Have you ever heard the old saying that "the more you learn, the more you realize there is to learn"? This is absolutely true. Personally, I never think of myself as having mastered anything in my life, even though I might feel I am fairly “good” at some things. More importantly, I love to learn, grow and improve, but I never seek to master anything. This is actually a very important mindset and not just a play on words.
The other part of the sentence is "I still cannot". This is also a mindset which is crucial to let go of. However great I am at something I will always be able to say "I still cannot". But it is meaningless to think that way as it doesn’t propel you forward. It will certainly make you miserable and hinder any progress though. In this case, the person feels this way only after the first lesson, which of course makes it even more destructive.
Part of being able to learn effectively is to develop awareness. And a crucial part of increased awareness is the ability to recognize progress – however small it may be, rather than what we “still” cannot do. (And it's more fun.) So I advise you to turn from "I still cannot" to recognizing progress. The better you become at recognizing progress, the faster you will learn. Remember though that progress is not always measurable. Awareness itself is progress. "Mistakes" and "failures" can be part of tremendous progress in the big picture.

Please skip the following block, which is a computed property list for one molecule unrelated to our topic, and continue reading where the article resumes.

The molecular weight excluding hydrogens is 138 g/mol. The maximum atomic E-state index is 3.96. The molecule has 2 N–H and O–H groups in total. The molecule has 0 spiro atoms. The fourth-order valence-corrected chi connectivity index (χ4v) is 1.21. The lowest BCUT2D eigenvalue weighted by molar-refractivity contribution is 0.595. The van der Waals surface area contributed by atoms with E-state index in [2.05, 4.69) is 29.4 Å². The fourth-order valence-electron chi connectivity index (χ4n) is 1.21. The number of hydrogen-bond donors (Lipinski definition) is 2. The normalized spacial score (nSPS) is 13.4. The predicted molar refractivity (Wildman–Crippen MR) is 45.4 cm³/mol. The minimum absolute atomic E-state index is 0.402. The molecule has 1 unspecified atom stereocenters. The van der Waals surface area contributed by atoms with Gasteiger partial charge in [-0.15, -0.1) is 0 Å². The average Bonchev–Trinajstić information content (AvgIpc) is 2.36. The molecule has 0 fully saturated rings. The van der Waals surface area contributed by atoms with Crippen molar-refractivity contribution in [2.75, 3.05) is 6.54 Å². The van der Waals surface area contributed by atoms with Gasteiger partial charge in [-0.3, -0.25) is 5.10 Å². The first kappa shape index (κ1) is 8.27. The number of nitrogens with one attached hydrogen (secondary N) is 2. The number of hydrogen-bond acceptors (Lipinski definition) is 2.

And the third part of the sentence is "I tried". Well, you already know that "trying" something is not the road to success. However, it is a very common use of language. I hear it all the time. Someone has a voice problem or a health problem and feel exhausted because they have "tried everything". What's interesting is that when one probes a little deeper one finds that the person who has "tried" a lot, has in actuality "done" quite little.
So I'm not writing this to make anyone feel bad. Our member who wrote the question is congratulated and is to feel good about posting his concerns and seeking help. That way he can get feedback to help propel him forward.
So for you others reading this, here’s my advice:
1)Stop trying and start doing.
2)Focus on recognizing progress rather on what you still cannot do.
3)Seek to grow, learn, discover, and experience, rather than to “master” something.